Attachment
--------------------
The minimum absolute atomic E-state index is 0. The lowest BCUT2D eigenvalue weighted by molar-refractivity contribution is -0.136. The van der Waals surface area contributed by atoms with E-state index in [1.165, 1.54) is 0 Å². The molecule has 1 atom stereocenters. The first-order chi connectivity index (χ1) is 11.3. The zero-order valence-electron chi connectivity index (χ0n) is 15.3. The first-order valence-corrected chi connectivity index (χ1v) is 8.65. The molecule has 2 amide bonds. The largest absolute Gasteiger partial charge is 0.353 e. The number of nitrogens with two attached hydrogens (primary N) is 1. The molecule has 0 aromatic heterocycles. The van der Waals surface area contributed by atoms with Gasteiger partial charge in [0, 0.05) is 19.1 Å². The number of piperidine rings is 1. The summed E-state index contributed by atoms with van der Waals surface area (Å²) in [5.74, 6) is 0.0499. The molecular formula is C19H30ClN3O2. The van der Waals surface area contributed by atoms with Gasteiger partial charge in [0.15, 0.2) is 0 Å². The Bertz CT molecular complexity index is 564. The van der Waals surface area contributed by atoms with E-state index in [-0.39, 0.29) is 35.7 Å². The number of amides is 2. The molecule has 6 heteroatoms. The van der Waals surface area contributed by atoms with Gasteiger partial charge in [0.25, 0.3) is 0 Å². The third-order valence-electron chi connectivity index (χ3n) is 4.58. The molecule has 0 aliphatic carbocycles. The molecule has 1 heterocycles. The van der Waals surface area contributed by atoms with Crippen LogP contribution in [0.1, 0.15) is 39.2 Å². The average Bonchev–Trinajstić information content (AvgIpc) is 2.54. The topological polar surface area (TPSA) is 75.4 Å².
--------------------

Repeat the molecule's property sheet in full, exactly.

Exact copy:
The minimum absolute atomic E-state index is 0. The lowest BCUT2D eigenvalue weighted by molar-refractivity contribution is -0.136. The van der Waals surface area contributed by atoms with E-state index in [1.165, 1.54) is 0 Å². The molecule has 1 atom stereocenters. The first-order chi connectivity index (χ1) is 11.3. The zero-order valence-electron chi connectivity index (χ0n) is 15.3. The first-order valence-corrected chi connectivity index (χ1v) is 8.65. The molecule has 2 amide bonds. The largest absolute Gasteiger partial charge is 0.353 e. The number of nitrogens with two attached hydrogens (primary N) is 1. The molecule has 0 aromatic heterocycles. The van der Waals surface area contributed by atoms with Gasteiger partial charge in [0, 0.05) is 19.1 Å². The number of piperidine rings is 1. The summed E-state index contributed by atoms with van der Waals surface area (Å²) in [5.74, 6) is 0.0499. The molecular formula is C19H30ClN3O2. The van der Waals surface area contributed by atoms with Gasteiger partial charge in [0.15, 0.2) is 0 Å². The Bertz CT molecular complexity index is 564. The van der Waals surface area contributed by atoms with E-state index in [-0.39, 0.29) is 35.7 Å². The number of amides is 2. The molecule has 6 heteroatoms. The van der Waals surface area contributed by atoms with Gasteiger partial charge in [0.25, 0.3) is 0 Å². The third-order valence-electron chi connectivity index (χ3n) is 4.58. The molecule has 0 aliphatic carbocycles. The molecule has 1 heterocycles. The van der Waals surface area contributed by atoms with Crippen LogP contribution in [0.1, 0.15) is 39.2 Å². The average Bonchev–Trinajstić information content (AvgIpc) is 2.54. The topological polar surface area (TPSA) is 75.4 Å².